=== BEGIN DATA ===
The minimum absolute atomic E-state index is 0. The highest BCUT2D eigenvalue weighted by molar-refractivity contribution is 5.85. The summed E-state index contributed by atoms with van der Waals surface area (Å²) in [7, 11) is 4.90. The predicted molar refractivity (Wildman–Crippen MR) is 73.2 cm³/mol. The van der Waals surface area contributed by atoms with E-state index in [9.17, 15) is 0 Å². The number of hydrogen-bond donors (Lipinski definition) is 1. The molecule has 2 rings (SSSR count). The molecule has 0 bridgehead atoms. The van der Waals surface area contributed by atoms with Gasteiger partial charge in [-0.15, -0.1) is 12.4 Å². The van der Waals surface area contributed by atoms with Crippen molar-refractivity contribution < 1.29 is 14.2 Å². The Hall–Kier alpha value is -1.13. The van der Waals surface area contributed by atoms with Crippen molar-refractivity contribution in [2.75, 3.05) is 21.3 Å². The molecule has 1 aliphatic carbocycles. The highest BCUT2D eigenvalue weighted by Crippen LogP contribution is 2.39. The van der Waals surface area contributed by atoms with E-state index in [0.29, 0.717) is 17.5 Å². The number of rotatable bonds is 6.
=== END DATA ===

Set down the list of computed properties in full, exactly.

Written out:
The minimum absolute atomic E-state index is 0. The highest BCUT2D eigenvalue weighted by molar-refractivity contribution is 5.85. The summed E-state index contributed by atoms with van der Waals surface area (Å²) in [7, 11) is 4.90. The predicted molar refractivity (Wildman–Crippen MR) is 73.2 cm³/mol. The van der Waals surface area contributed by atoms with E-state index in [9.17, 15) is 0 Å². The number of hydrogen-bond donors (Lipinski definition) is 1. The molecule has 2 rings (SSSR count). The molecule has 0 bridgehead atoms. The van der Waals surface area contributed by atoms with Gasteiger partial charge in [-0.15, -0.1) is 12.4 Å². The van der Waals surface area contributed by atoms with Crippen molar-refractivity contribution < 1.29 is 14.2 Å². The Hall–Kier alpha value is -1.13. The van der Waals surface area contributed by atoms with Crippen molar-refractivity contribution in [2.75, 3.05) is 21.3 Å². The molecule has 1 aliphatic carbocycles. The highest BCUT2D eigenvalue weighted by Crippen LogP contribution is 2.39. The van der Waals surface area contributed by atoms with E-state index in [0.29, 0.717) is 17.5 Å². The number of rotatable bonds is 6.